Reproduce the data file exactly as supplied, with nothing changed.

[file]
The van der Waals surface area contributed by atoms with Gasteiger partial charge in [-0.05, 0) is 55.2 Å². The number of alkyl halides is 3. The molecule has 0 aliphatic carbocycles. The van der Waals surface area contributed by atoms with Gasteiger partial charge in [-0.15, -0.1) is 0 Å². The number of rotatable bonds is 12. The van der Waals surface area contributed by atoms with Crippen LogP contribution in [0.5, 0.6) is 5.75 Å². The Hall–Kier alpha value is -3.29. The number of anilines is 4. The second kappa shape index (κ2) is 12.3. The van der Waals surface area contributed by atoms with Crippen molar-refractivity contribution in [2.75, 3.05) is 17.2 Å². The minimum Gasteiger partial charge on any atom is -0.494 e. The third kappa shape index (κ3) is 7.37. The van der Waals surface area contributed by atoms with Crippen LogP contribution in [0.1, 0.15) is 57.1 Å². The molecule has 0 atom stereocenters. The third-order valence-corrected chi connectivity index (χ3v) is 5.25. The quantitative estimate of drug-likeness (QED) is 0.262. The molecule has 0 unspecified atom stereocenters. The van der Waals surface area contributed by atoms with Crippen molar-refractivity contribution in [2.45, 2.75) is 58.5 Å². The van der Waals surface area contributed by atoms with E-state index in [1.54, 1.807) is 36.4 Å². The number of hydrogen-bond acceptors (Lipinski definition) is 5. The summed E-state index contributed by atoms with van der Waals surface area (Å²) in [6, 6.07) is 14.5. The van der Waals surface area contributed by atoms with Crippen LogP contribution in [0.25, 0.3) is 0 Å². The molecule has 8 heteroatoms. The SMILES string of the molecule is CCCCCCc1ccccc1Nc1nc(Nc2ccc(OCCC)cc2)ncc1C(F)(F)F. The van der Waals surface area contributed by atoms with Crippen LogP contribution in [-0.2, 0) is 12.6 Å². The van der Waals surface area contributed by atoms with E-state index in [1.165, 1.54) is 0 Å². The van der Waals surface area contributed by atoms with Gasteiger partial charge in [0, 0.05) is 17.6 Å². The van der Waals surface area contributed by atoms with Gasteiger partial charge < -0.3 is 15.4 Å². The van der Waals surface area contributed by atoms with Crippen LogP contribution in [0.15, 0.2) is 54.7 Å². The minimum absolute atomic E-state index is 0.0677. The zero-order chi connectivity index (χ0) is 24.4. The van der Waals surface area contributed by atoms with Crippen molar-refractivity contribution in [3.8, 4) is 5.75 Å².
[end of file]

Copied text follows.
The van der Waals surface area contributed by atoms with Gasteiger partial charge in [-0.05, 0) is 55.2 Å². The number of alkyl halides is 3. The molecule has 0 aliphatic carbocycles. The van der Waals surface area contributed by atoms with Gasteiger partial charge in [-0.15, -0.1) is 0 Å². The number of rotatable bonds is 12. The van der Waals surface area contributed by atoms with Crippen LogP contribution in [0.5, 0.6) is 5.75 Å². The Hall–Kier alpha value is -3.29. The number of anilines is 4. The second kappa shape index (κ2) is 12.3. The van der Waals surface area contributed by atoms with Crippen molar-refractivity contribution in [2.75, 3.05) is 17.2 Å². The minimum Gasteiger partial charge on any atom is -0.494 e. The third kappa shape index (κ3) is 7.37. The van der Waals surface area contributed by atoms with Crippen LogP contribution in [0.1, 0.15) is 57.1 Å². The molecule has 0 atom stereocenters. The third-order valence-corrected chi connectivity index (χ3v) is 5.25. The quantitative estimate of drug-likeness (QED) is 0.262. The molecule has 0 unspecified atom stereocenters. The van der Waals surface area contributed by atoms with Crippen molar-refractivity contribution in [2.45, 2.75) is 58.5 Å². The van der Waals surface area contributed by atoms with E-state index in [1.54, 1.807) is 36.4 Å². The number of hydrogen-bond acceptors (Lipinski definition) is 5. The summed E-state index contributed by atoms with van der Waals surface area (Å²) in [6, 6.07) is 14.5. The van der Waals surface area contributed by atoms with Crippen LogP contribution in [0.25, 0.3) is 0 Å². The molecule has 8 heteroatoms. The SMILES string of the molecule is CCCCCCc1ccccc1Nc1nc(Nc2ccc(OCCC)cc2)ncc1C(F)(F)F. The van der Waals surface area contributed by atoms with Crippen LogP contribution in [-0.2, 0) is 12.6 Å². The van der Waals surface area contributed by atoms with E-state index in [1.165, 1.54) is 0 Å². The van der Waals surface area contributed by atoms with Gasteiger partial charge in [0, 0.05) is 17.6 Å². The van der Waals surface area contributed by atoms with Gasteiger partial charge < -0.3 is 15.4 Å². The van der Waals surface area contributed by atoms with Crippen LogP contribution in [0.15, 0.2) is 54.7 Å². The minimum absolute atomic E-state index is 0.0677. The zero-order chi connectivity index (χ0) is 24.4. The van der Waals surface area contributed by atoms with Crippen molar-refractivity contribution in [3.8, 4) is 5.75 Å².